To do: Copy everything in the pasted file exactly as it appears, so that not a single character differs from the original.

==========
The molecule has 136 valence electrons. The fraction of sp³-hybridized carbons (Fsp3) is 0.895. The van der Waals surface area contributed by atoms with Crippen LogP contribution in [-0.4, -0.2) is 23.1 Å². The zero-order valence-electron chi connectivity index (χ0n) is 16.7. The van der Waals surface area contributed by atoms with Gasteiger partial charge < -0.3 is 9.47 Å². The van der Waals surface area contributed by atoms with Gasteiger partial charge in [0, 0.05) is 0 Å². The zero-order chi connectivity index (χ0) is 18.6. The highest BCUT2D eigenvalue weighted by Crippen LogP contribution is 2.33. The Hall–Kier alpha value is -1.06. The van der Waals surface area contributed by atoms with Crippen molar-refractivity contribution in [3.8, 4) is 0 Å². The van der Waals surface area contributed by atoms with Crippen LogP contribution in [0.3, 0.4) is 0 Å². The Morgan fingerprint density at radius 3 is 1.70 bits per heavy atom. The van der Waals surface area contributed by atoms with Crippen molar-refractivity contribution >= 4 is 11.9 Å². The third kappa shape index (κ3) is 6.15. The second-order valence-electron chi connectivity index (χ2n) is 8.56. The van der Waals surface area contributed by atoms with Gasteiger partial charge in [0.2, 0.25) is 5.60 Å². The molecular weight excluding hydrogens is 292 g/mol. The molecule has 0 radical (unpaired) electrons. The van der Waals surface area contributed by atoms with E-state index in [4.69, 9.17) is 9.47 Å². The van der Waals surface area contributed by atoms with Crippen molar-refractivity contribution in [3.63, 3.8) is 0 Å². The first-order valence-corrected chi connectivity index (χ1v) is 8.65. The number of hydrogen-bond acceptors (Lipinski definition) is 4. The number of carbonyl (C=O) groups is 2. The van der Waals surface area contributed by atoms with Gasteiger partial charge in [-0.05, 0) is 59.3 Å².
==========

The molecule has 136 valence electrons. The fraction of sp³-hybridized carbons (Fsp3) is 0.895. The van der Waals surface area contributed by atoms with Crippen LogP contribution in [-0.4, -0.2) is 23.1 Å². The zero-order valence-electron chi connectivity index (χ0n) is 16.7. The van der Waals surface area contributed by atoms with Gasteiger partial charge < -0.3 is 9.47 Å². The van der Waals surface area contributed by atoms with Gasteiger partial charge in [0, 0.05) is 0 Å². The zero-order chi connectivity index (χ0) is 18.6. The highest BCUT2D eigenvalue weighted by Crippen LogP contribution is 2.33. The Hall–Kier alpha value is -1.06. The van der Waals surface area contributed by atoms with Crippen molar-refractivity contribution in [3.8, 4) is 0 Å². The van der Waals surface area contributed by atoms with Crippen LogP contribution in [0.3, 0.4) is 0 Å². The Morgan fingerprint density at radius 3 is 1.70 bits per heavy atom. The van der Waals surface area contributed by atoms with Crippen molar-refractivity contribution >= 4 is 11.9 Å². The third kappa shape index (κ3) is 6.15. The second-order valence-electron chi connectivity index (χ2n) is 8.56. The van der Waals surface area contributed by atoms with Gasteiger partial charge in [0.2, 0.25) is 5.60 Å². The molecular weight excluding hydrogens is 292 g/mol. The molecule has 0 radical (unpaired) electrons. The van der Waals surface area contributed by atoms with E-state index in [4.69, 9.17) is 9.47 Å². The van der Waals surface area contributed by atoms with Crippen molar-refractivity contribution in [3.63, 3.8) is 0 Å². The first-order valence-corrected chi connectivity index (χ1v) is 8.65. The number of hydrogen-bond acceptors (Lipinski definition) is 4. The number of carbonyl (C=O) groups is 2. The van der Waals surface area contributed by atoms with Gasteiger partial charge in [-0.05, 0) is 59.3 Å².